If you don’t know Donja R. Love by now it doesn’t make you a bad person. I have read enough of Brené Brown’s Daring Greatly to realize that just because you make horrible decisions doesn’t mean people are horrible.
I will say, however, that you are missing out on Love. Not just the writer but actual LOVE.
Earlier this year, the playwright’s Sugar In Our Wounds premiered at the Manhattan Theater Club’s New York City Center, and it caused a reaction, both in the theater and the community. This is both a subjective and objective statement. Sitting in the crowd at the conclusion of the play, I felt exactly what a theater experience is supposed to provide, a connection with the actors on stage and the people in the theater around us. We were wrapped in a quilt of despair, hope and love. The conversation between art and audience was palpable even when no words were said. This is a rare feat for any creative work.
Now Mr. Love, at just 32 years old, has the chance to do it again this fall with the world premiere of his new play Fireflies at the Atlantic Theater Company’s Linda Gross Theater, 336 West 20th Street in New York. Fireflies stars Khris Davis (“Atlanta”) and DeWanda Wise (“She’s Gotta Have It”), and is directed by Saheem Ali (Sugar in Our Wounds).
SOULE got a chance to engage with the Philly native about his work, his life and keeping love alive.
SOULE: So tell us about your new play Fireflies?
Donja R. Love: The play is set during the Civil Rights Movement, specifically right after the 16th Street Baptist Church bombing – which killed four little Black girls. We meet Olivia and Charles, a married couple who are pillars in the Movement, as they navigate the bombing and the strain the Movement has placed on them and their marriage.
I understand this is part of a collection of work?
Yes, it is. It’s the second play in The Love* Plays, a surrealistic trilogy that explores Queer Love during pivotal moments in Black History: Slavery (Sugar in Our Wounds), the Civil Rights Movement (Fireflies), and the Black Lives Matter Movement (In The Middle). All plays stand alone, yet are in conversation with each other. Characters from one play are descendants of a character in another, and characters from one play are referenced in others.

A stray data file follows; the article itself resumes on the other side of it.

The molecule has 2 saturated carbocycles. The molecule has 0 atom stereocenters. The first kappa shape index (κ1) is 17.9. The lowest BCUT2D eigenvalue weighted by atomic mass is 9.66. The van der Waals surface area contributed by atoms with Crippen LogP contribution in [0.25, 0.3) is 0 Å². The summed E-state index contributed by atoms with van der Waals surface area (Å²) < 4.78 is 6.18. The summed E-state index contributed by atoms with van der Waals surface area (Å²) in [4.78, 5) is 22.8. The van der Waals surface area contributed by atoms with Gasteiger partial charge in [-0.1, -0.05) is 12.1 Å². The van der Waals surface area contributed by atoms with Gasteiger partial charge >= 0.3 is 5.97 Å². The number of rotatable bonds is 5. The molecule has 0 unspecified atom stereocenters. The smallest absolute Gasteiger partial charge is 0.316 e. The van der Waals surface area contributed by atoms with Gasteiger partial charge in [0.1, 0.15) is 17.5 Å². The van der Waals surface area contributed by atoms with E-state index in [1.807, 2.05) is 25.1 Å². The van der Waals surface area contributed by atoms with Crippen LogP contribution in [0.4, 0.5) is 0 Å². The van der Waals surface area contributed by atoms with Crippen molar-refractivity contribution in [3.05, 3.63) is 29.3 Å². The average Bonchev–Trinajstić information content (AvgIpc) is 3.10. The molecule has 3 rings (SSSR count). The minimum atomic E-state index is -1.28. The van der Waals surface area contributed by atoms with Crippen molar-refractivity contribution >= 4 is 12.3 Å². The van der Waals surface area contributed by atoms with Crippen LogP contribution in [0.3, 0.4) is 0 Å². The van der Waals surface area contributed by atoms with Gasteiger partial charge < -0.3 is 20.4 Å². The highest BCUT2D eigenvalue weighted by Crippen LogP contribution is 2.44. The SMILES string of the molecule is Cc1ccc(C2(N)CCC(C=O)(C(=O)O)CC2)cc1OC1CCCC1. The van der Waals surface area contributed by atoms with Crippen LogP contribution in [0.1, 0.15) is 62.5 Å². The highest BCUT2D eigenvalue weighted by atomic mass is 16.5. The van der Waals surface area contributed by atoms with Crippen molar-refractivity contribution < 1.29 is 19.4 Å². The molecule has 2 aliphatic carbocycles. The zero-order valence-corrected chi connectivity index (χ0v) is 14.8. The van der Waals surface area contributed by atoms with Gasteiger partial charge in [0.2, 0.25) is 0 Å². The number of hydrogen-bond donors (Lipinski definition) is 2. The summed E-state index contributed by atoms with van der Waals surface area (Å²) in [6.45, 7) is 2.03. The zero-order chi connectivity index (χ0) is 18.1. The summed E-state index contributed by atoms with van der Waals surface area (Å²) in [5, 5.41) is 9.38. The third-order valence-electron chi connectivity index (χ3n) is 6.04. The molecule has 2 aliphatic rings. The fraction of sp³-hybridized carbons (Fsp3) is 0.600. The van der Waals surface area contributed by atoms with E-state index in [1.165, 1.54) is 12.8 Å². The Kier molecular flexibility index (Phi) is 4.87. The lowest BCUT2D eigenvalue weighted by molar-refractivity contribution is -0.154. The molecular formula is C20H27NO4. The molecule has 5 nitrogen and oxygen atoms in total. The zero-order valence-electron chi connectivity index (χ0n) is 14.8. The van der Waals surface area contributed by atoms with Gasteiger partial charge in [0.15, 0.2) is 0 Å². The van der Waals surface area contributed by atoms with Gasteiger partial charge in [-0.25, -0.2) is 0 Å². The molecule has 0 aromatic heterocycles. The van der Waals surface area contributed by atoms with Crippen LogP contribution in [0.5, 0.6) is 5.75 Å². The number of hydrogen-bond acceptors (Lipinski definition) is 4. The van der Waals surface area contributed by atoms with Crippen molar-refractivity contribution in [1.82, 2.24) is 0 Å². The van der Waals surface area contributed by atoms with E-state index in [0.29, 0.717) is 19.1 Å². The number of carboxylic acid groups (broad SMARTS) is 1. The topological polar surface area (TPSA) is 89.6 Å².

What was your goal when you set out to create this play or any of your plays?
Honestly, all my plays stem from me needing to heal and grow and learn and love. And this play was no different. It also was fueled by me wanting to see myself reflected in history. Something I’ve never seen before in theatre… Black, Queer people in history.
Why did you choose theater as the outlet to express your art?
As cheesy as it sounds, it actually chose me. I thought I wanted to be an actor, but I quickly realized that wasn’t apart of my ministry. I learned writing was. In 2018 I found out I was HIV positive and what really helped me navigate through my diagnosis was writing. After learning my status I wrote my first play and profoundly enough, I started healing. That’s what writing and theatre does… heal, save, love – just like any beautiful community. Theatre is a community.
I talk to several people who believe theater is for tourists, or an elite class, or for the rich. Who do you believe theater is for?
Theatre is for all folx, from all walks of life. That is why I write about the people I do, to show varied narratives on stage. And that’s why I’m so adamant about theater authentically marketing to those people, AND making them/us [feel] welcomed in these spaces.
Also why do you think there is a disconnect between certain demographics and theater?
It goes to people not seeing themselves reflected. It goes to people not feeling welcomed. And it goes to pricing. All three need to be radically changed.
Your other work “Sugar In Our Wounds” received much critical acclaim. Do you take in reviews? How do you feel about a work once it’s on stage?
I try not to look at or give weight to reviews. But in the age of social media that can be hard. People tag me to reviews, even critics when the reviews aren’t so kind. I remember for SUGAR, the NYT wrote such an elitist and privileged review that made me so hot. Not the review itself, but the reality that certain publications don’t reflect the world, they’re so homogenous (aka, all white) – and these publications review work that they have absolutely no cultural connection to. It’s absurd and an abuse of power. You would think in 2018 they’d get the picture, and since they haven’t I question if they even care.
How do you know when a piece you are working on is complete?
I look at my work as living, breathing things. So, I think a piece is always in development, it can always grow – just like people. But usually when they can exist in the world without me by it’s side, that’s when my plays are “complete.”
You have been an advocate for Black theater and the recent send out of the 2018-19 Black Ass theatre season in New York. It got a lot of buzz. What was your reason for doing that?
Surprisingly it did. I say ‘surprisingly’ because honestly I just did that for me, as celebration to the Black ass work that’s out there/coming up. But again, theatre is about community – so of course the community celebrated it’s Black ass theatre, too!
For those who saw Sugar can we expect similarities with Fireflies?
For sure! There’s a character in Fireflies that’s a direct descendant of two characters in SUGAR. And, along with Queerness, surrealism also exists in this play. Where SUGAR had a talking tree, Fireflies has a sky that’s on fire.
Fireflies runs from September 26th through November 11th 2018. There are several discount ticket prices available for this show as well as Queer Black Theater Night. Please click the link for all ticket details.